‘So you can’t?’ He was confused.
‘You ask what love is. You are asking what love means. It’ll get you into trouble Omo, because it’s a question about personal meaning.’
‘That’s why I came to ask you,’ Omo replied, ‘I really need to know and….’
Helen didn’t stop to wonder why Omo so badly needed to know what love meant, she just responded to his need to go beyond the limitations imposed by his ULTIMATE® education.
‘All right. I hope you’re not in a rush?’
Omo looked more perplexed. ‘I’ve got an hour or so,’ he replied. ‘Pryce said I could come and see you. But I don’t think he was too happy about it. I said you wanted to talk to me about Nike and he said it was okay but not to make it a regular occurrence.’
‘I don’t know that I’ll be able to answer your question in an hour, or even in a lifetime,’ Helen replied, ‘but I’ll do what I can.’
She beckoned him to sit on the bed and shifted her chair round by forty five degrees till she faced him.
‘Love. What does it mean? Where do I start? What do you understand by the word already?’
Omo thought hard. ‘The definition said it was an intense feeling of deep affection for a person or thing.’
‘And do you think you have this feeling for someone?’ Helen probed.
Omo couldn’t bring himself to say the words but he nodded his head.
‘Okay.’ Helen knew that this was dangerous information. ‘No wonder you didn’t want to talk to Pryce about this.’
If only she knew, Omo thought. Better that she didn’t. If only Omo knew that Helen wouldn’t have been shocked at all. She came from an age after all, when love in all its guises visited itself on the wrong people in the wrong place at the wrong time, all the time. She could have given him chapter and verse on the nuances of lust and love and unrequited love and…. But fortunately his silence meant that she could just give him an overview. She was not counselling him on his own personal situation, merely explaining to him something which had once been all important to people and which ULTIMATE® had downgraded to a useless emotion, replaced by virtual sex and no more meaningful than shopping.
‘If I tell you that throughout the history of mankind, probably more time has been spent on this question than any other, and more answers given than there are stars in the sky, you’ll understand that your ULTIMATE® definition is quite useless. I don’t think one can define Love, Omo and I think that it’s probably a different answer for every person but I’ll do my best to give you MY explanation of love and see what use that is to you. Okay?’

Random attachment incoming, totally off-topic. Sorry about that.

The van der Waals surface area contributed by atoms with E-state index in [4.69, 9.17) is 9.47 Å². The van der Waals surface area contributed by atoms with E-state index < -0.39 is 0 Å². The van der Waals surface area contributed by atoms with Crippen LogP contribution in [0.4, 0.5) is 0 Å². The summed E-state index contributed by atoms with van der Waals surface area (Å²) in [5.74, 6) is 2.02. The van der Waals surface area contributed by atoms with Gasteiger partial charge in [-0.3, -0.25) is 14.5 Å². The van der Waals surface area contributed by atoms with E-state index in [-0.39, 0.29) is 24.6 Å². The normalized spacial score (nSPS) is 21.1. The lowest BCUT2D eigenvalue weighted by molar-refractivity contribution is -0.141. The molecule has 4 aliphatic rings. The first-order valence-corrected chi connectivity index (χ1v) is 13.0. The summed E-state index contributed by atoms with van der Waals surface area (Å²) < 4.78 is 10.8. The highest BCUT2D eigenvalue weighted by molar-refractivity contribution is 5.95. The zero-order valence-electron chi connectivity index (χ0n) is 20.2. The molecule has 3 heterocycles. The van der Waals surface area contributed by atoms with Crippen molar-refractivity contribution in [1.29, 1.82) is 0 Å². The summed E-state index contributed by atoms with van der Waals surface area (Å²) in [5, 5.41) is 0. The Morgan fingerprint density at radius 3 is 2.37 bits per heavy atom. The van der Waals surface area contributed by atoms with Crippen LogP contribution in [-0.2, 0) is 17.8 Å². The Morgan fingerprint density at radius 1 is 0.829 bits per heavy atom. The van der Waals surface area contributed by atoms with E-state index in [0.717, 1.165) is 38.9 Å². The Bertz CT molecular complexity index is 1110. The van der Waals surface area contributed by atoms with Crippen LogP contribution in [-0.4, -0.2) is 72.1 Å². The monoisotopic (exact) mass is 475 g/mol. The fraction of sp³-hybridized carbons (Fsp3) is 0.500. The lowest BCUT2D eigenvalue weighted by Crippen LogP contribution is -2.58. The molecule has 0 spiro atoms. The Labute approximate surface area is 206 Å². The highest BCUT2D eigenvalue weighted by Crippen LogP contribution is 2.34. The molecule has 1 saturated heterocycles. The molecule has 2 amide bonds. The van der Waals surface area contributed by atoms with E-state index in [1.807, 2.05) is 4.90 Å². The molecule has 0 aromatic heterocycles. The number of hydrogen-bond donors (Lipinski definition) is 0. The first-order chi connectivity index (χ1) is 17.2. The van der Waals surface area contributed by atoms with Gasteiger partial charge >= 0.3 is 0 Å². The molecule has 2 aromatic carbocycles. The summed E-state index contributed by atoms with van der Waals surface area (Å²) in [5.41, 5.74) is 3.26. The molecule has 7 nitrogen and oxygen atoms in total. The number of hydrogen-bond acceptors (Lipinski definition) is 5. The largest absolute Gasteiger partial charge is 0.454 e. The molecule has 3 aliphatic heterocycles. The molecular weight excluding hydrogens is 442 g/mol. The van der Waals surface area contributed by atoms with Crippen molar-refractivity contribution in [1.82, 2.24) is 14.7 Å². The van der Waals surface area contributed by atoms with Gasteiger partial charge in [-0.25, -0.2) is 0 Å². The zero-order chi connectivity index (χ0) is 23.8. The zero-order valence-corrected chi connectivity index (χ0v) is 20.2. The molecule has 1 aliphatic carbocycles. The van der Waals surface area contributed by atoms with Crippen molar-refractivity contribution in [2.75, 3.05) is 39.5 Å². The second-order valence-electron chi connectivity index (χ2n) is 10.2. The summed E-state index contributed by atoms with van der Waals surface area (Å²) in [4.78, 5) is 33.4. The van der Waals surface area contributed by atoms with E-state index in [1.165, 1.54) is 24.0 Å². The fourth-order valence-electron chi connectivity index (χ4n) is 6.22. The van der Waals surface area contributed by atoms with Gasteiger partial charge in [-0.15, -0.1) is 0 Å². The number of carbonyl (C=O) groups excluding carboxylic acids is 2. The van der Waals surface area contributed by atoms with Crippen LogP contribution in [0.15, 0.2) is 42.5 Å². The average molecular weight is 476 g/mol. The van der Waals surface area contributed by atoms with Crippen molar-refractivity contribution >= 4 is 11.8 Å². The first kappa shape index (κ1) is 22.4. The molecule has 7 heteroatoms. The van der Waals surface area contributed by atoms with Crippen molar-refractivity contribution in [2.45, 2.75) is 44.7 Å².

He nodded his head again. And tried to stop thinking of Angela’s naked body entwined round his own, as it had been less than twelve hours ago.
‘Love is a guard against isolation. Love is never having to say you’re sorry. Love is an urban myth. Love is a cliché. Love is a risk. Love is all that is worth living for and for which you lose everything. Love is all you need.’ The phrases tumbled out. She was going to have to do better than this. She tried again.
‘I think that love is a conscious decision one makes, though at the time, one is rarely aware that this is what one is doing. It is a decision in which you say to yourself – I’m going to give myself to this other person, I’m going to consider their needs before my own, I’m going to always give them the benefit of the doubt, the largest share, I’m going to try and be the best person I can be, just to make them happy and even if they never care for me, or love me back, I won’t feel that I have wasted my time.’
‘What do you mean give yourself?’ Omo asked.
‘I don’t just mean physically, though of course that is important.’ Helen felt like she was about to divert into a birds and bees conversation, which she hadn’t done since Catriona was eleven, that would have been in 1997 and right now she wanted to stay on the path of love, not sex. But for a moment she wondered if it was sex, not love that Omo was asking about.
‘Sex is not love you know,’ she added, ‘sex can be part of love but it isn’t the same thing.’
Omo was confused but didn’t like to say. He waited for further explanation. But couldn’t stop thinking about Angela’s naked body…..